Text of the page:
You've got to realize music is the most elitist of all the arts. It's incredible the amount of flak I draw because I'm untrained. Shirley Walker, my conductor, is constantly being asked by other composers, "Come on, you really write his music, don't you?" It's not weird for a director to come out of the blue, be self-taught, and learn while doing films. But for a composer to learn by instinct is unheard of. There are a lot of people out there who've paid their dues for many years and can't accept that. But I paid my dues for over a decade earning nothing in rock 'n' roll. Oingo Boingo achieved a very intense cult audience, but never mainstream success- and it doesn't matter. We do it because we love it.

You may have gotten a lot of press for your first few films because you already had a name in rock.

Yeah. I think that's also why I'm so despised in the industry. You're supposed to be more or less invisible, s-l-o-w-l-y emerge in the public eye, a la John Williams, who's the only composer well known to the public. Jerry Goldsmith [Chinatown, The Omen, Poltergeist, Alien] has been doing amazing stuff, as has Ennio Morricone [Casualties of War, The Untouchables, The Mission, Fistful of Dollars], for over a quarter of a century. But your average people on the street have never heard of them.

But you also seem to have picked the right films.

I go mostly by filmmaker. I sought out Clive Barker and Sam Raimi after I saw Hellraiser and Evil Dead II. Hellraiser was one of the best really scary films I saw that year, and Evil Dead II was an absolute classic. And though I'd work with those people again in a second, certainly Tim Burton is my first priority. I'm excited about Edward Scissorhands. The script [by Caroline Thompson from an idea of Burton's] is wonderful. Coming off the hardships of Batman, Tim wanted to do something very simple and light, and I'm in exactly the same frame of mind. It's always a very wonderful experience working with Tim. He's so creative that he allows me to be creative.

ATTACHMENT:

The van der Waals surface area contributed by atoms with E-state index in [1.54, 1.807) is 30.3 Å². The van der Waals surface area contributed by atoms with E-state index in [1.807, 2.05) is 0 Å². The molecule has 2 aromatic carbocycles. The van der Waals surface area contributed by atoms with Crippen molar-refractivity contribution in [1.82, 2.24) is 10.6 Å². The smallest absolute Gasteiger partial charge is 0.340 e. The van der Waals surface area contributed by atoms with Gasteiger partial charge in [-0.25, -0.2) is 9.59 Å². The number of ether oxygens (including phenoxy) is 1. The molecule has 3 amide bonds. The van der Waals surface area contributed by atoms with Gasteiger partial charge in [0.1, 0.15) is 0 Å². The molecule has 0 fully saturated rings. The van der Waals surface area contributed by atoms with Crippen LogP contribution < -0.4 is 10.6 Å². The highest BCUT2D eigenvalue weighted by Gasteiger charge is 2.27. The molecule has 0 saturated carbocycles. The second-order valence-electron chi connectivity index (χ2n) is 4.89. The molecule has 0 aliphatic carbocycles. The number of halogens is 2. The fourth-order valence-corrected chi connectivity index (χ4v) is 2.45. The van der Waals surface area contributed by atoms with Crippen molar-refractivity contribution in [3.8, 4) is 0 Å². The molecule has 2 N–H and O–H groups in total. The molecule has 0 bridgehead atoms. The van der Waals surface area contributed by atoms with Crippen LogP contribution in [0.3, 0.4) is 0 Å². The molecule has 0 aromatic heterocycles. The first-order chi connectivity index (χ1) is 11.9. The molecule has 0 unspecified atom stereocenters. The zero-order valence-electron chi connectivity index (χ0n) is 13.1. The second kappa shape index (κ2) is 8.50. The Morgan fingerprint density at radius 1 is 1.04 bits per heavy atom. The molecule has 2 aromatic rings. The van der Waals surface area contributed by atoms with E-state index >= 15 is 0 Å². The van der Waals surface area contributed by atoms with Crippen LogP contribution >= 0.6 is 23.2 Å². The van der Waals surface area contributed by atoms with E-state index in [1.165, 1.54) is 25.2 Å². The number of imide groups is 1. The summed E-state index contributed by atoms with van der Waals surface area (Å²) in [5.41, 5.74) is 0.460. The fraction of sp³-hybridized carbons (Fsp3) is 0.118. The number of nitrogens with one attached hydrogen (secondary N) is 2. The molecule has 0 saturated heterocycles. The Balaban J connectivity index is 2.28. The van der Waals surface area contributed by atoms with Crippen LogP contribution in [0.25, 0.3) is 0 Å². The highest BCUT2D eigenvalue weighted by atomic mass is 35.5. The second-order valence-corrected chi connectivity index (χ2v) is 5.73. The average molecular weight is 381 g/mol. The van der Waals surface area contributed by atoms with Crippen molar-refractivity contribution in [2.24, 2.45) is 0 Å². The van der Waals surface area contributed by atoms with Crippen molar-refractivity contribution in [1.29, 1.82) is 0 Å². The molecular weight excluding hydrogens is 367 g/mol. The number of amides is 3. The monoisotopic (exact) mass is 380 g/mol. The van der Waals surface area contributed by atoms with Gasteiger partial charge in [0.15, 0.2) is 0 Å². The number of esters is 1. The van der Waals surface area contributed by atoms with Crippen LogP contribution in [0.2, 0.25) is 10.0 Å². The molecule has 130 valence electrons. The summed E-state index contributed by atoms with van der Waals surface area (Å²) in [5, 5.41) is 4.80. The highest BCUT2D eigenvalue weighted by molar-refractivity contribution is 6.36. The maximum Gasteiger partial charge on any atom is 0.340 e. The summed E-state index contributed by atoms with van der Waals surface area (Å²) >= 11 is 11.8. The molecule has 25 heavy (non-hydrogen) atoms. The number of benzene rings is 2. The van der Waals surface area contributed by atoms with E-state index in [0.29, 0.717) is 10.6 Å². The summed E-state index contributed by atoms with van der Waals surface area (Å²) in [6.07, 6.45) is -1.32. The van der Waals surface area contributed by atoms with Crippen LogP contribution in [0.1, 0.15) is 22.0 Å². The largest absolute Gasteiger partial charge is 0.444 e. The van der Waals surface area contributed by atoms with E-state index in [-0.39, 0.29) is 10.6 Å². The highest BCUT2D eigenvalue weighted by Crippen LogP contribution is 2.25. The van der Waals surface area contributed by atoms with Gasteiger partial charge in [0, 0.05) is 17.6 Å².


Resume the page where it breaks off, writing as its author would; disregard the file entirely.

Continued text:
As a kid I would see movies five, six, seven times if I liked them, and I And the score is very important to him.

It's important to any unusual movie. Tim won't preview without it. They tried previewing Darkman without the music, and it was an absolute disaster. When they previewed it again with the score, people loved it.

What was it like working on Darkman?

Fun. There are long segments where you've got this poor, pathetic Darkman character wandering through life, which lent itself to a big, melodramatic, melodious, tragic score. Very old-fashioned. I prefer the way movies were scored 20 or 30 years ago: bold, in your face. The score was a much more important element then.

Now it seems sound tracks are defined by the pop songs dropped into them for marketing purposes. People think Prince wrote the whole score to Batman and that Madonna's "inspired by Dick Tracy" album is the sound track to the film. I just saw The Jetsons, and all these Tiffany songs are dropped in for no reason other than to sell Tiffany songs.